- Title: VARIOUS: Georgia blames Russia for gas cut-off and calls it an act of sabotage
- Date: 23rd January 2006
- Summary: (SOUNDBITE) (English) ZAAL UDUMASHVILI, TBILISI RESIDENT, SAYING: "I have been standing in the line for about two hours, and nobody knows if there will be enough gas for today."
- Embargoed: 7th February 2006 12:00
- Topics: International Relations,Energy
- Reuters ID: LVA2O8INJOS13HGKYVT59FHZ90YH
- Story Text: Georgia's President Mikhail Saakashvili on Sunday (January 22) accused neighbouring Russia of cutting gas supplies to his country and triggering an energy crisis just as sub-zero temperatures hit the tiny Caucasus state. The temperature in the capital Tbilisi on Sunday was minus 5 Celsius (23.00 Fahrenheit), bitterly cold for a country known for its sub-tropical Black Sea seaside resorts. Energy officials said Georgia's gas reserves would run out by 5 p.m. (1300 GMT) on Sunday evening.
Queues formed outside shops selling kerosene, firewood and gas canisters. School children were told to stay at home on Monday. Residents queued in the cold to fill their gas canisters. One, Zaal Udumashvili, from Tbilisi said, "I have been standing in the line for about two hours, and nobody knows if there will be enough gas for today." Russian officials blamed anti-Moscow insurgents in its southern region of North Ossetia, where explosions knocked out the main pipeline that exports gas across the border to Georgia and onward to its neighbour Armenia.
But Saakashvili, who has irritated the Kremlin by pushing his ex-Soviet state closer to the West, said he did not believe the Russian explanation and blamed Russia for sabotaging Georgia's energy system. He said he believed it was an attempt by Russia to force Georgia to surrender ownership of its domestic gas pipeline network to Moscow -- the subject of long-running negotiations. Neither he nor Georgian officials offered any evidence for the accusations. Ukraine's pro-Western leadership said Moscow was using its huge energy resources as a political weapon. "I think the world should wake up to this kind of behaviour. Yesterday it was Ukraine, today it is Georgia and tomorrow it might (reach) everywhere where Russia sells its gas and electricity," Saakashvili later told Reuters. But the chief spokesman for Russian gas monopoly Gazprom, Sergei Kupryanov said that there was a criminal investigation into the blasts and that Gazprom was doing all it could to restore gas supplies as soon as possible. A Gazprom official in Tbilisi said Russia would send extra supplies through another pipeline to neighbouring Azerbaijan so it could ship it to Georgia. Georgian officials are in talks with Azerbaijan for emergency supplies of gas. The pipeline to Georgia was knocked out overnight by two explosions in quick succession on two sections in a mountainous part of North Ossetia. Officials said it will be at least two days before gas starts flowing again. Russian news agencies quoted unnamed security officials as saying they suspected anti-Moscow insurgents, who periodically carry out attacks in the mainly Muslim Russian side of the Caucasus that includes Chechnya, were to blame for the blasts. Saakashvili said Georgia was suffering the same fate as Ukraine, which had its supply of Russian gas cut off earlier this month in a contract dispute, and in the process reducing supplies to major European states.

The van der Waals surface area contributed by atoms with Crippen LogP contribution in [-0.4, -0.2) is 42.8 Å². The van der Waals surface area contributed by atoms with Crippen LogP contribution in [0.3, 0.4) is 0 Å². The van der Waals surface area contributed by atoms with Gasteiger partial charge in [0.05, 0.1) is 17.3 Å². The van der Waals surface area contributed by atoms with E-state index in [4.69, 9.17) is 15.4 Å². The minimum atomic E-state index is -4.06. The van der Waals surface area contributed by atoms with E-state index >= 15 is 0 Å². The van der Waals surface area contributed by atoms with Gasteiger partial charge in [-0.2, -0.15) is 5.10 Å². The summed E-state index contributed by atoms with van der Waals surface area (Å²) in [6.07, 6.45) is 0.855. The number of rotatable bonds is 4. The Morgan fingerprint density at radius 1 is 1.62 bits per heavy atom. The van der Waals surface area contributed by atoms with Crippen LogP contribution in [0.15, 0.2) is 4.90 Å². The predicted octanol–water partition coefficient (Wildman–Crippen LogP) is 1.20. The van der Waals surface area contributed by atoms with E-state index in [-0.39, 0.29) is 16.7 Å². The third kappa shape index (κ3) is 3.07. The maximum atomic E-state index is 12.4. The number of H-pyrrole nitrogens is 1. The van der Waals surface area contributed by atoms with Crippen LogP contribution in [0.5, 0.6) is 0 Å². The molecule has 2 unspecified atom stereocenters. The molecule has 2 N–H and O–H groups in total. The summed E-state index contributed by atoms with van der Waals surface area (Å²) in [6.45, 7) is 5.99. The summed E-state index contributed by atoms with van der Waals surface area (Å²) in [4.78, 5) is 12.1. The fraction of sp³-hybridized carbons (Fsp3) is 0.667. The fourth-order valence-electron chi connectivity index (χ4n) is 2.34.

"Basically what happened is totally outrageous and we are dealing with an outrageous blackmail by people who do not want to behave in a civilised way," said Saakashvili. Within hours of Georgia's gas supplies being cut off, the high-voltage electricity line linking it to Russia was also severed at a point inside Russia about 200 km (120 miles) west of the pipeline blasts. Russian officials said a pylon had been blown up, news agencies reported. Georgia imports Russian electricity to supplement its own supplies. Georgia has for years suffered from chronic energy shortages but the latest crisis comes during unusually cold weather. Armenia receives all its gas via the same pipeline as Georgia, though a nuclear power station generates much of its electricity.
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